3) Is your church at all gay friendly?
4) Have you talked on the subject with your parents at all yet?

You should definitely look to get help from PFLAG or any other LGBT organizations in your area, that support will help keep you sane. Also as has been stated DO NOT agree to any sort of conversion therapy or ANYTHING that will supposedly help "cure" or change you back to straight.

I think the best way to deal with this is on your parents terms, using religion as your backing. If you are in a hard place and need to say you are going to think about it the "praying for guidance" will probably be a good approach. The church mentioned above should definitely be on top of your priorities, talk to a pastor there and maybe get them to have a conversation with you and your parents. Also recommending going to see a councilor or psychologist would probably be in your benefit as the official APA stance on homosexuality is it is natural.

Best thing you can do is prepare yourself by learning the religious arguments and how to counter them. Generally when dealing with religious people you have to fight on their terms.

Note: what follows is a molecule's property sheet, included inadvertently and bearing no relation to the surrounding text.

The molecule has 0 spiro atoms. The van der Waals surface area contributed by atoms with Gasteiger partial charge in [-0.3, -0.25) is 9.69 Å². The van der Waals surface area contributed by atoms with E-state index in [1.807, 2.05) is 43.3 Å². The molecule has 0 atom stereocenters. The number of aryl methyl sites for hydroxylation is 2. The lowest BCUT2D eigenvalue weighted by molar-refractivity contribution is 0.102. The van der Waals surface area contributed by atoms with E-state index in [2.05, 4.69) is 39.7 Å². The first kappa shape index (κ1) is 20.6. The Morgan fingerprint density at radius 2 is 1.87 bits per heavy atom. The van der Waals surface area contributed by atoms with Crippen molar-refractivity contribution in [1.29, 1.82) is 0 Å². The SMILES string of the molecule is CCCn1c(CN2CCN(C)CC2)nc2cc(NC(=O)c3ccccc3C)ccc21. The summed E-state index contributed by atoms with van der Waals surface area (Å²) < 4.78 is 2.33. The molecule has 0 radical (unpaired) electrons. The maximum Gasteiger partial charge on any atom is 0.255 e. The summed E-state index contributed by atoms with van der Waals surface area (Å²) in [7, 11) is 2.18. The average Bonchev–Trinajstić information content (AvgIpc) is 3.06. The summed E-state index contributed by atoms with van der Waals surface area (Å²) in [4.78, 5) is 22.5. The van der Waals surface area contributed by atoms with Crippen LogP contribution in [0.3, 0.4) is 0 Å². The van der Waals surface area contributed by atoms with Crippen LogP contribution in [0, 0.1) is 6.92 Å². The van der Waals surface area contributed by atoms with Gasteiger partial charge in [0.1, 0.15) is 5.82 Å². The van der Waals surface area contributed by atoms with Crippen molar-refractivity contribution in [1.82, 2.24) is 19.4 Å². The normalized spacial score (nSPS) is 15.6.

I agree that time will be very useful in helping your parents calm their views, however you should still make it a top priority to prepare by visiting that LGBT friendly church, talking to PFLAG, and doing some research. Hang in there and keep us updated
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Old 24th Mar 2010, 12:03 PM   #18
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Re: Ok, I have bad news

well you say you have no money, or no where else to go. Perhaps you could tell your parents that you lied about being gay and you are really straight. They still may think you might be gay but perhaps lieing and telling them what they want to hear while you still living there and you have no where else to go is the best way for now.

Anyway I strongly recommend you to try the hardest you can ever try to get a job so you can get an income, as getting your income is so important and a major step in moving out.

Once you move out you can freely live your own life and not answer to your parents.

But of course I 100% agree what the above poster stated and it is strongly very recommended you attend a PFLAG meeting. Dont tell your parents you are going as they dont need to know.
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Old 24th Mar 2010, 12:10 PM   #19